Performer John Michael Higgins harbors a secret acting technique: He perfects his skill by ignoring it.
Anyone who has seen him improvise in films (“A Mighty Wind” or “Best in Show”) or watched his comic portrayals (“Wilfred” or “Pitch Perfect”) would never guess that Higgins cultivates his “art” by letting it go as soon as he leaves the set.
“I’m not an actor who gets lost in my job or anything like that,” he said. “I leave work behind, go home, have a great family life and almost never consume entertainment products — just never do it,” he said.
“I don’t watch film, don’t watch television. I try not to.”
That seems unusual for someone who has been acting since he was 9 — at his own suggestion.
“My parents were flabbergasted,” Higgins recalled. “I was flabbergasted.
“It came out of nowhere. There’s no actors in my family. I woke up, and I knew exactly what I was doing. They put me into plays and classes and quickly I became a professional actor who was doing juvenile roles onstage for many years.”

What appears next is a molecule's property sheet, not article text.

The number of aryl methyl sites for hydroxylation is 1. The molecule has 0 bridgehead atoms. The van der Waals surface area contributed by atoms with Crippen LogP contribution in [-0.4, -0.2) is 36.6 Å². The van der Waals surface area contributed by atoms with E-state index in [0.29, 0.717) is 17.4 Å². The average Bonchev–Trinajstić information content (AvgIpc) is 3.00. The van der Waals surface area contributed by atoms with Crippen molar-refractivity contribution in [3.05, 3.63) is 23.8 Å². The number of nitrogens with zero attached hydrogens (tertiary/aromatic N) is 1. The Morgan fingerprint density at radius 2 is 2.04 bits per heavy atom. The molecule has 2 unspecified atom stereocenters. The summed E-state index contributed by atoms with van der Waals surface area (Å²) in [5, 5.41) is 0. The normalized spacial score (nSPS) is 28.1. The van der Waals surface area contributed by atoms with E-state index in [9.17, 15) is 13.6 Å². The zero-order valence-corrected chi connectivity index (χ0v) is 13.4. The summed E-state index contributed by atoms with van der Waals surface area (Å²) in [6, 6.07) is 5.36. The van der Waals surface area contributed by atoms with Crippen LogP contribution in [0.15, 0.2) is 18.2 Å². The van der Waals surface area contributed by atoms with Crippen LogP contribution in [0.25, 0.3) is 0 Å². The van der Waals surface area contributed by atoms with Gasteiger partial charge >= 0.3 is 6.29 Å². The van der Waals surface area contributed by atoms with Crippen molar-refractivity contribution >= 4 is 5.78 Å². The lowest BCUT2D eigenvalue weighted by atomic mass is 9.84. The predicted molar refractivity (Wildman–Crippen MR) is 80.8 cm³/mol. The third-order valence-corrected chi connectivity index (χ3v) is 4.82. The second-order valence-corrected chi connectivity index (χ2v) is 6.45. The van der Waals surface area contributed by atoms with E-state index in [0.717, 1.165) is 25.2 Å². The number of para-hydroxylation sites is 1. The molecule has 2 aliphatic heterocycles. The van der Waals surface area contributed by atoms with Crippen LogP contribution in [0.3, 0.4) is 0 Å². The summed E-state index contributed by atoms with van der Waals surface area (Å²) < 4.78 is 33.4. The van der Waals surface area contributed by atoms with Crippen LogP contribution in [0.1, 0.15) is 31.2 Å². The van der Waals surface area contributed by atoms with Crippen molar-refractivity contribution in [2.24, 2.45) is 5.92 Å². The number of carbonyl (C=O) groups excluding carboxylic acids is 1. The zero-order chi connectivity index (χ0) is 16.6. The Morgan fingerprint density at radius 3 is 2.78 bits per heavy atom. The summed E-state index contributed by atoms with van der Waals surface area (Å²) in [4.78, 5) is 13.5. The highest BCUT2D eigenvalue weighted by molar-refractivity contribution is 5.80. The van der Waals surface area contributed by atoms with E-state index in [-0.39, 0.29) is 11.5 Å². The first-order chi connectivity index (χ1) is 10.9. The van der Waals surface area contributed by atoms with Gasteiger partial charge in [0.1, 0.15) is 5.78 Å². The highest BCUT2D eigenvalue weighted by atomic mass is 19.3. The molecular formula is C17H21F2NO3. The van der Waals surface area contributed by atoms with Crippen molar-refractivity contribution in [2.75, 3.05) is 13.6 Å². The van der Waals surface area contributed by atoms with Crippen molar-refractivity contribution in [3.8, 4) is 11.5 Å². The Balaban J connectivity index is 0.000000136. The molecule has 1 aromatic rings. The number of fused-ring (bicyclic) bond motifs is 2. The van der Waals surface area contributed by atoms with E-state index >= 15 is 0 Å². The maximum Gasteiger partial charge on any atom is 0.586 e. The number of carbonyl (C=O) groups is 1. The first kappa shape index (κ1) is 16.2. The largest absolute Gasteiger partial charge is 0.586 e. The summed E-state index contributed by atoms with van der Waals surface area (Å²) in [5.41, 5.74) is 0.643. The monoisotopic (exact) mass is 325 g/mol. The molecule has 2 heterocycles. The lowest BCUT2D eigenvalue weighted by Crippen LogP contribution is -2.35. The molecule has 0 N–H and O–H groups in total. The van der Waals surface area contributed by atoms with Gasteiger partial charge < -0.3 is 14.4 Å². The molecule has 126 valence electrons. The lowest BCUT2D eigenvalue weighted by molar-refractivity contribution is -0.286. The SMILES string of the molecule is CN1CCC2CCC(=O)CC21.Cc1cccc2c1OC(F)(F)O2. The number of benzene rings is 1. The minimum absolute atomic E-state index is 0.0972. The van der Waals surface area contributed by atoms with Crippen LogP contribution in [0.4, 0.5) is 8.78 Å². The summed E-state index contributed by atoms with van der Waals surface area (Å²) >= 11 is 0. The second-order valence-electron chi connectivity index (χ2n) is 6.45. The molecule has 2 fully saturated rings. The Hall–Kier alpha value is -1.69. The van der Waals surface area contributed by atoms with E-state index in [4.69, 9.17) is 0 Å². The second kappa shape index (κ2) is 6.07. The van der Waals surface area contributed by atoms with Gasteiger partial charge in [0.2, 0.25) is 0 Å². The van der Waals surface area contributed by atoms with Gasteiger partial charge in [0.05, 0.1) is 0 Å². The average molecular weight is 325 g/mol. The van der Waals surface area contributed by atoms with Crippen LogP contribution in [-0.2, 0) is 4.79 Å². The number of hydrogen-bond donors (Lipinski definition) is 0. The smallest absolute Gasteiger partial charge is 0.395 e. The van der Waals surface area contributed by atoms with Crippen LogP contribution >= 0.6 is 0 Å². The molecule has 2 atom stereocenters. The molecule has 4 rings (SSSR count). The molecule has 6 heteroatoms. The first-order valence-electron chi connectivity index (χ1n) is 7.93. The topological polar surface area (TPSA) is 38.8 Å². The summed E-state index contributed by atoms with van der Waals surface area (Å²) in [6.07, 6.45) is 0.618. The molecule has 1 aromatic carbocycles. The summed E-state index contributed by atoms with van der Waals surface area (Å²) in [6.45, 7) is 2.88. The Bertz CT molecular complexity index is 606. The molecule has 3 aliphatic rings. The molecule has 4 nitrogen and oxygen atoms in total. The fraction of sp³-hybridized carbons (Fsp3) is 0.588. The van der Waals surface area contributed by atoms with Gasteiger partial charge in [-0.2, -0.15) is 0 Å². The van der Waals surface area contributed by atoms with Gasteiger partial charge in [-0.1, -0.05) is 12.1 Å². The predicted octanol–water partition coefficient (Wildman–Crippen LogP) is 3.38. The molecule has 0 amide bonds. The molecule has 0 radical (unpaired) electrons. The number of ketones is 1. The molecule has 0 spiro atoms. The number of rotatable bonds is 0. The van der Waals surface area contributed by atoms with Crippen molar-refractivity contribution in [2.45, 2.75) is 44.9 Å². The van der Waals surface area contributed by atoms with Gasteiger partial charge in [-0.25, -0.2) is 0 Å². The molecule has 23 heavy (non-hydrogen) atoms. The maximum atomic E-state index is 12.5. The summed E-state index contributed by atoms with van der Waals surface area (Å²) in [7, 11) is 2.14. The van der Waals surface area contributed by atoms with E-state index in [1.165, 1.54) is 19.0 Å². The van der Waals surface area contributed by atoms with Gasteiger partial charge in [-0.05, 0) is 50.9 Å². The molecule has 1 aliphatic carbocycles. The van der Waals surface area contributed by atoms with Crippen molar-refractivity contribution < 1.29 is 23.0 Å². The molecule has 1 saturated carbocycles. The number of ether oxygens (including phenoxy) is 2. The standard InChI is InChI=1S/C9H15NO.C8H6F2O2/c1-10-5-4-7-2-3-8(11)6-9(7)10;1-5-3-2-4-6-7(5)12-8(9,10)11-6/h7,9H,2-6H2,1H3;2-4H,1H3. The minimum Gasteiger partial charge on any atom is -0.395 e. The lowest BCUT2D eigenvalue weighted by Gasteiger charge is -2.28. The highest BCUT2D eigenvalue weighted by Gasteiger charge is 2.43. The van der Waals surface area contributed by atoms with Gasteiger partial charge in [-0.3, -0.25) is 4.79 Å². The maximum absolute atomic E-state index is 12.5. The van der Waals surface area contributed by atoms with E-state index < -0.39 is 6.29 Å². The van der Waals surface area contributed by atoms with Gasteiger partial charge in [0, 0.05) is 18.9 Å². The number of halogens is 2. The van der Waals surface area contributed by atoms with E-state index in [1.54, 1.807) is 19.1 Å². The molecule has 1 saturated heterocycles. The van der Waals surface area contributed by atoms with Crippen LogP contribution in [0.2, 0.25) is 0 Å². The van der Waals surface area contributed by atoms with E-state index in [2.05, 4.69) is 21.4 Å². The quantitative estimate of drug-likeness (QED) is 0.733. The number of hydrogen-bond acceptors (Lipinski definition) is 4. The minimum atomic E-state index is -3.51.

Higgins is back on the small screen in the comedy “Great News,” premiering Tuesday night on NBC.
He plays the egotistical news anchor who intimidates everyone on the staff except the middle-aged intern who’s there to champion her daughter, a fledgling TV producer.
Higgins, 54, said that acting comes naturally.
“I don’t even separate it from myself,” he said. “It’s sort of what I am, not what I do.
“As I have aged, the good news for me is I went out of an obsessional phase with acting and film and theater and all that stuff — because I’d done it for so long — and I started looking around and saying there are other subjects that interest me.”